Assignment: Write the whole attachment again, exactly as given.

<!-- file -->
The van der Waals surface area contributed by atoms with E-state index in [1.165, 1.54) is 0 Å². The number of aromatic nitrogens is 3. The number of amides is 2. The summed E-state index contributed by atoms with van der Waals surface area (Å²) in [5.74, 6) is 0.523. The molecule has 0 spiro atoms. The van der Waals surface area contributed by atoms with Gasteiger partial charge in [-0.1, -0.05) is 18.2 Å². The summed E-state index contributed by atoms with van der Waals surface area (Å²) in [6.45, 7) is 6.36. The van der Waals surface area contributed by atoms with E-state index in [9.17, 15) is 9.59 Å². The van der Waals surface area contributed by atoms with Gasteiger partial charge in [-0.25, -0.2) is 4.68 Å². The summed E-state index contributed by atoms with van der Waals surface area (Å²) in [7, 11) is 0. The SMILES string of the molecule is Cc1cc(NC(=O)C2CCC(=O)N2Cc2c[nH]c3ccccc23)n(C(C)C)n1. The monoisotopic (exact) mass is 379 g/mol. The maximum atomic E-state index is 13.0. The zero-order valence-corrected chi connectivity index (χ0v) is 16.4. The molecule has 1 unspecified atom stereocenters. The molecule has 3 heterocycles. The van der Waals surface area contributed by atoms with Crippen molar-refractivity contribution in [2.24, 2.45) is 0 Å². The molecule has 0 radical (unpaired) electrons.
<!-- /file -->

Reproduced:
The van der Waals surface area contributed by atoms with E-state index in [1.165, 1.54) is 0 Å². The number of aromatic nitrogens is 3. The number of amides is 2. The summed E-state index contributed by atoms with van der Waals surface area (Å²) in [5.74, 6) is 0.523. The molecule has 0 spiro atoms. The van der Waals surface area contributed by atoms with Gasteiger partial charge in [-0.1, -0.05) is 18.2 Å². The summed E-state index contributed by atoms with van der Waals surface area (Å²) in [6.45, 7) is 6.36. The van der Waals surface area contributed by atoms with E-state index in [9.17, 15) is 9.59 Å². The van der Waals surface area contributed by atoms with Gasteiger partial charge in [-0.25, -0.2) is 4.68 Å². The summed E-state index contributed by atoms with van der Waals surface area (Å²) in [7, 11) is 0. The SMILES string of the molecule is Cc1cc(NC(=O)C2CCC(=O)N2Cc2c[nH]c3ccccc23)n(C(C)C)n1. The monoisotopic (exact) mass is 379 g/mol. The maximum atomic E-state index is 13.0. The zero-order valence-corrected chi connectivity index (χ0v) is 16.4. The molecule has 1 unspecified atom stereocenters. The molecule has 3 heterocycles. The van der Waals surface area contributed by atoms with Crippen molar-refractivity contribution in [2.24, 2.45) is 0 Å². The molecule has 0 radical (unpaired) electrons.